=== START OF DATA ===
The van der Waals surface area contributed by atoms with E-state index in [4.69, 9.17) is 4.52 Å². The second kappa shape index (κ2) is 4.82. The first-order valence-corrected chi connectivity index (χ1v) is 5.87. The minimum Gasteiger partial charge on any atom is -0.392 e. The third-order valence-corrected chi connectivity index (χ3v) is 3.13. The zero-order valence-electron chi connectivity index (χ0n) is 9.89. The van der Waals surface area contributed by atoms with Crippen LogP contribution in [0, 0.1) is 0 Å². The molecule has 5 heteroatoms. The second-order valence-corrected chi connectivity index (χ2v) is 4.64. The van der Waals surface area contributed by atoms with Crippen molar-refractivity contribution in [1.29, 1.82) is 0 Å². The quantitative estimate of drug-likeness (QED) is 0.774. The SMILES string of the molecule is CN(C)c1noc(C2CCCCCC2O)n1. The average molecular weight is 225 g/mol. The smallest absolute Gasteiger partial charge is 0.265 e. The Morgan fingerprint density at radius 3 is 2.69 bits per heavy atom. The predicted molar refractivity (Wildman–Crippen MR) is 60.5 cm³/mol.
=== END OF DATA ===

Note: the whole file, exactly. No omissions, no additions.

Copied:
The van der Waals surface area contributed by atoms with E-state index in [4.69, 9.17) is 4.52 Å². The second kappa shape index (κ2) is 4.82. The first-order valence-corrected chi connectivity index (χ1v) is 5.87. The minimum Gasteiger partial charge on any atom is -0.392 e. The third-order valence-corrected chi connectivity index (χ3v) is 3.13. The zero-order valence-electron chi connectivity index (χ0n) is 9.89. The van der Waals surface area contributed by atoms with Crippen LogP contribution in [0, 0.1) is 0 Å². The molecule has 5 heteroatoms. The second-order valence-corrected chi connectivity index (χ2v) is 4.64. The van der Waals surface area contributed by atoms with Crippen molar-refractivity contribution in [1.29, 1.82) is 0 Å². The quantitative estimate of drug-likeness (QED) is 0.774. The SMILES string of the molecule is CN(C)c1noc(C2CCCCCC2O)n1. The average molecular weight is 225 g/mol. The smallest absolute Gasteiger partial charge is 0.265 e. The Morgan fingerprint density at radius 3 is 2.69 bits per heavy atom. The predicted molar refractivity (Wildman–Crippen MR) is 60.5 cm³/mol.